Julie Chavez, EVERYONE BUT MYSELF: A Memoir

Julie Chavez, EVERYONE BUT MYSELF: A Memoir

Zibby Books author alert!! Zibby interviews debut author Julie Chavez about EVERYONE BUT MYSELF, a fresh, tender-hearted, and bitingly funny memoir about a mother who is spread thin by the demands of modern family… and then, little by little, learns to put herself first. Julie describes her exciting journey to becoming a Zibby Books author and then shares her experiences navigating severe anxiety and depression, revealing how the pressure to be a good mother, wife, and professional made her neglect her own well-being. She also touches on her writing process, particularly how she infused humor and wit into her book, and highlights the importance of self-compassion and creating a support network during difficult times.


Zibby Owens: Welcome, Julie. Thank you so much for coming on “Moms Don’t Have Time to Read Books” to discuss Everyone But Myself: A Memoir.

Julie Chavez: Zibby, I’m so, so honored, so excited. It really is such a full-circle moment. Thank you for having me.

Zibby: The reason, listeners, why Julie and I are both kind of freaking out at this moment is because of our whole story of how Julie became a Zibby Books author, how we even became friends and colleagues and whatever else you want to say. Now it’s become a book. The book is coming out. You tell it, Julie.

Julie: I love hearing you say that. The thing that’s neat for you and I is that when this book started — there was a manuscript that I had developed with a coach named Brooke Warner, who’s lovely. I had been working a little bit with She Writes Press, which is her hybrid press. As part of the beginnings of the book, I joined your book club. I was so charmed by the community there and, of course, by you. It was so special for me, too, because up until that point, I didn’t realize I could hear from authors like that. It truly was a new thing that I could ask them questions. For people that don’t know, your virtual book club, we talk, the first half hour, just the attendees and the people who have read the book, and then the author comes for the second half hour, which is just such a fun premise. It made it so close. You and I developed a friendship. Then suddenly, you were starting your publishing company. It was such an exciting time for me and such a lightning strike of various things that fell into place right at the right time. Since then, just being part of the Zibby Books universe is so fun, and your universe and “Moms Don’t Have Time to Read Books.” It’s so fun.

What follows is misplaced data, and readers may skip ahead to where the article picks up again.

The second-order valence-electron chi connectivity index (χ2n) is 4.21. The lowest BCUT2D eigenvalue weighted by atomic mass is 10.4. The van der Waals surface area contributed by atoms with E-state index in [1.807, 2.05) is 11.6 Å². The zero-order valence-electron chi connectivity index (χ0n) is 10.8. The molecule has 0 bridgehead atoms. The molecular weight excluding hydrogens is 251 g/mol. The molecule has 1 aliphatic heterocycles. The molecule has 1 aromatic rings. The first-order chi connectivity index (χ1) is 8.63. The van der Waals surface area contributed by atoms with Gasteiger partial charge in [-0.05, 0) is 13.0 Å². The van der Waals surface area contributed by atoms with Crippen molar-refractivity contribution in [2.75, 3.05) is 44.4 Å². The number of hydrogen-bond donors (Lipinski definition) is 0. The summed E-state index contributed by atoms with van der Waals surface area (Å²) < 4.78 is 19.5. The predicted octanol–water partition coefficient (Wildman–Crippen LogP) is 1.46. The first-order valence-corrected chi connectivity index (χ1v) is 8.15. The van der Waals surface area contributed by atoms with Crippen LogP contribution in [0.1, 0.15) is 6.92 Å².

Zibby: You ended up guest hosting so many of my recent episodes, so thank you for that. You’re amazing.

Julie: It’s true. It has been my pleasure. That’s something that I totally put to you. I should’ve mentioned that as part of my publishing journey, I hosted “Ask a Librarian” for about a year and a half. I got to find this totally new part of me that I loved. That is a really special thing, once you’re in midlife, to find new sides of yourself, new things that you enjoy doing. What a gift. It’s been so fun. All the listeners, I’m sure, that have been listening to me on the other side, now it’s a real full-circle moment for them as well. I’m sure this will be marked in their calendars with a heart. It feels right.

Zibby: They could just put it on repeat, actually. They could just, every day, start again with this. Maybe they’ll learn something new this time. Just to hear our voices in this tricky mashup.

Julie: Totally. I’m going to do that to torture my children, actually, just put my voice on repeat. It’s going to be perfect.

Zibby: Like when it gets stuck in the car and you’re like, sorry, I don’t even know why this is there. For so long, I always had this Aerosmith song. Anytime we got in the car, this Aerosmith song from iTunes would come on. I’m like, I don’t even like Aerosmith. I don’t even know why or where it came from. I couldn’t get it to stop. Now it stopped, but still traumatized.

Julie: It’s because it started with A. We have a similar — that happens every time. We have a horrible song that comes on. I need to change it and name something else annoying A. I don’t know. We’ll put that on the list of things to do.

Zibby: Now we’ll put this podcast. This podcast file will now be the A in everyone’s Apple iTunes library so we can come on. Anyway, Everyone But Myself, please tell listeners what your book is about.